By Benjamin Leatherman
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"I think the alternative scene is disgusting," says Pantera drummer Vinnie Paul on the eve of his band's new world tour. "I don't know how these bands can feel good about robbing a dead man's grave. To me, every one of them sounds like fucking Nirvana."
Like its music, Pantera's mentality takes no prisoners, and has earned this quartet of good-ol'-boy, pro-pot metal heads from Texas more than a few enemies over the years. Most recently, Paul became the target of widespread scorn with alternative pop fans for tearing a strip out of MTV poster boys the Presidents of the United States of America in a May interview with RIP magazine.
"I don't know how many people jump up and down and shoot firecrackers out of their ass every time they hear a song called 'Peaches,'" he said in a quote destined for infamy. "That sure as fuck don't do nothin' for me or anybody I know . . . whoever that band is, they won't be around a year from now. That's a fuckin' trend. Pantera's never been a trend, and never wants to be a trend. We're from the South and that's how it is."
True to Paul's word, the band's latest release is titled The Great Southern Trendkillers. As tight and merciless a thrash-metal set as they come, Trendkillers entered the charts at No. 4 last month. Pantera's previous disc, Far Beyond Driven, debuted at No. 1, putting the band side by side with White Zombie as the metal gods of the '90s.
But while Zombie turns out thrash metal with a fast pop sheen, and former headbanging compadres Metallica make weakly shielded compromises to accommodate its crossover into modern rock's mass market, Pantera has stuck to its hard-core guns.
"People just don't seem to give the fans any respect," Paul says. "Sure, most of them are open to change, but not when you change your sound so much that you're all of a sudden going in a new direction--like if you make loud, hard, aggressive music, and then you're being played on alternative college radio."
The state of popular music was a different chapter of the same story when Pantera got its start in Arlington, Texas, in the early '80s. Back then, it seemed like every band was trying to sound like either Journey or Van Halen, and Paul and his brother, Pantera guitarist Dimebag Darrell, wanted nothing to do with it. The two formed a hyper-agro metal band and started their own record label under the guidance of their country-songwriter father, Jerry Abbott. Pantera's initial look was a bit on the wussy side--Spin magazine recently ran embarrassing before-and-after shots that showed the band sporting a prissy glam look. And it wasn't until original vocalist Terrence Lee (who went on to front Lord Tracy) got the boot in favor of Phil Anselmo in 1987 that the group's grinding, apocalyptic sound became entrenched and the band began its rise out of the Southwest metal-club circuit.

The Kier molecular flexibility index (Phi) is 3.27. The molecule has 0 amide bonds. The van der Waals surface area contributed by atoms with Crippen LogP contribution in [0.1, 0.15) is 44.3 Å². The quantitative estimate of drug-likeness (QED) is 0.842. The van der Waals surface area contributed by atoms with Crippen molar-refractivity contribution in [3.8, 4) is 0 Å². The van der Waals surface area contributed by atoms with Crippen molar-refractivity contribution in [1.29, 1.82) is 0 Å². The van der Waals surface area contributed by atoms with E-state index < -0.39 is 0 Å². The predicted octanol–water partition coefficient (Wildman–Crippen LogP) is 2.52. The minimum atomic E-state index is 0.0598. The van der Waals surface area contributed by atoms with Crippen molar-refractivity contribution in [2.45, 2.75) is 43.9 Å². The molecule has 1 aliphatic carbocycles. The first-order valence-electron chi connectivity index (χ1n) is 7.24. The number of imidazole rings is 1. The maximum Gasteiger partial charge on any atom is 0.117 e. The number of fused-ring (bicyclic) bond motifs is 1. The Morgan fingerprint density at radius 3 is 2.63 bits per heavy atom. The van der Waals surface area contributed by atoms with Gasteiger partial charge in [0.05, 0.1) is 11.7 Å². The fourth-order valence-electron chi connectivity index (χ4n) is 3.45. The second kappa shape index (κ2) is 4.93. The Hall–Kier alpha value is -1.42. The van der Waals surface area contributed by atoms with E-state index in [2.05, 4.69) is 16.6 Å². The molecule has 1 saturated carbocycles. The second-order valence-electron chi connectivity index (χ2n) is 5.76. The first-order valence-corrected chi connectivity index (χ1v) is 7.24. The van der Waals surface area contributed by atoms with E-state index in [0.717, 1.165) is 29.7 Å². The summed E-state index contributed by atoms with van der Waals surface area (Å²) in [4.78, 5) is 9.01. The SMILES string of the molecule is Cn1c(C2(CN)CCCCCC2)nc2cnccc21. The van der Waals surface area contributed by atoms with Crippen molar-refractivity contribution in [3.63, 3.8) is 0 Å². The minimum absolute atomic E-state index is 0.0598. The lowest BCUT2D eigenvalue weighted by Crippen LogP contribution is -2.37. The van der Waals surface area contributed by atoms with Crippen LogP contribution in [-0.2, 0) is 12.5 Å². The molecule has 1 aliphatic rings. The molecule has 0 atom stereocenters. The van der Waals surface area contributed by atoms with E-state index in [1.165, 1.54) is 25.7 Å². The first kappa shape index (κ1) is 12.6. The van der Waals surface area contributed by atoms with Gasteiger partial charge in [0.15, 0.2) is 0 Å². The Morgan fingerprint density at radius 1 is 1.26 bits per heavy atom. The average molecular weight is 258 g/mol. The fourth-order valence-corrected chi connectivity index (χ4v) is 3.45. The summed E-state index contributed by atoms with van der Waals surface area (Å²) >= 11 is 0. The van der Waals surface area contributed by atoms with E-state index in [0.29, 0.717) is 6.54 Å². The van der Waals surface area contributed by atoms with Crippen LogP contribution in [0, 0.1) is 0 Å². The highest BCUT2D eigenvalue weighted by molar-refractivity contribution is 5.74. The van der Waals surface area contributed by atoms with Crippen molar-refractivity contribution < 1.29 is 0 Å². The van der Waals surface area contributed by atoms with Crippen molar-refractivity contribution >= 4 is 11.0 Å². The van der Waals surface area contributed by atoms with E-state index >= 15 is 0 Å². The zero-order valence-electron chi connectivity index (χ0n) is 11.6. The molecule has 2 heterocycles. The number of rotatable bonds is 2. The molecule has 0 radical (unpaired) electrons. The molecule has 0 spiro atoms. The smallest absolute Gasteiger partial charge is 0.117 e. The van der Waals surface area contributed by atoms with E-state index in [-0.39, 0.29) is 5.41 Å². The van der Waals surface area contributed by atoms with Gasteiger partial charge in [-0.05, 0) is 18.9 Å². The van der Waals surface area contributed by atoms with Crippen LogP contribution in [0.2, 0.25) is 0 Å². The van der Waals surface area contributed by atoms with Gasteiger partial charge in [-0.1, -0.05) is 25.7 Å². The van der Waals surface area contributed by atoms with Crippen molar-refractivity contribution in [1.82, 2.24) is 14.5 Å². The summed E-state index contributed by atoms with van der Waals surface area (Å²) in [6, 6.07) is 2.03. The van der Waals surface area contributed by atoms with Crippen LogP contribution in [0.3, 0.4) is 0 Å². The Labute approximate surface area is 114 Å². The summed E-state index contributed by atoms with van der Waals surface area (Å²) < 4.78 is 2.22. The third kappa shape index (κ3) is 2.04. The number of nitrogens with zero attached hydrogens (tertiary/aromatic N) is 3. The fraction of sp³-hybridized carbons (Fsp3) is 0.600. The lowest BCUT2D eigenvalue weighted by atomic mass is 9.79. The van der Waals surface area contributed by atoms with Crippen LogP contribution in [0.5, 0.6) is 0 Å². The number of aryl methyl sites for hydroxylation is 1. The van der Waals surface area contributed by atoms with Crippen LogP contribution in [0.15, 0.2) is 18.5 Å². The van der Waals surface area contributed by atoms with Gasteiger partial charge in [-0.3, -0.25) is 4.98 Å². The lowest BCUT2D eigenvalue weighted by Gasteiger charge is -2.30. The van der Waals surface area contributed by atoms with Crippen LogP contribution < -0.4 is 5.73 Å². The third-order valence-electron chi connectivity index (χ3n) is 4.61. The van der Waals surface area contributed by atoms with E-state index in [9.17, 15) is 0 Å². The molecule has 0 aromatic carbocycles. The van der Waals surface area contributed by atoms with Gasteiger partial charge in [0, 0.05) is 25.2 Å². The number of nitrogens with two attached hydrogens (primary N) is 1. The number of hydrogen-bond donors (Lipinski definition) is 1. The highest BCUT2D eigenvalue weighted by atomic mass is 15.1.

Recently, however, Pantera fans have worried the band's days might be numbered. For most of 1995, Anselmo devoted his time to Down, a side project with members of Corrosion of Conformity and Crowbar, while Dimebag lent riffs to the latest Anthrax disc and an Ace Frehley tribute CD. For his part, Paul was either burrowed in his home studio or out bass fishing and golfing (he claims to have shot an 86 just a few days ago).
Also lubricating the rumor mill was the fact that Anselmo never left his adopted hometown of New Orleans during the making of The Great Southern Trendkillers. Instead, he recorded his vocals nearby at Trent Reznor's studio, then shipped the tapes to Paul in Dallas, where the rest of the band recorded and mixed the instrumental tracks at Dimebag's home studio, housed in a barn-style building in his backyard.
Paul says rumblings about a falling-out have been overblown. "When we came off the road in April , it was after six years of nonstop touring all over the world. We were fucking fried. I know there were all sorts of rumors floating around. But what people didn't know was that we had started working on this record, too. I think it's kind of cool that it came out of nowhere."
Onstage, Anselmo is a fireball of adrenaline, all whirling limbs and confrontational demeanor. Paul says the band's cranked-up sound and its front man's badass aura have led to a few misconceptions about what the band's like offstage.
"When people run into us in a bar, they'll be jumping up and down all over the place, expecting us to be the craziest motherfuckers you'd ever meet--eating glass, drinking everything in sight," he says. "I mean, we're like that some days, but you do have to moderate yourself.
"Learning to deal with success is about learning moderation. The rock stars who can't handle it are the ones who instantly thought they were the shit."
But Pantera has become "the shit"--to the tune of platinum-album sales and pricey arena road shows. The band's current tour with White Zombie is billed as "The War of the Gargantuans," which sounds more like a monster truck rally than a rock concert, and certainly doesn't help sustain the band's shitkicker-next-door image.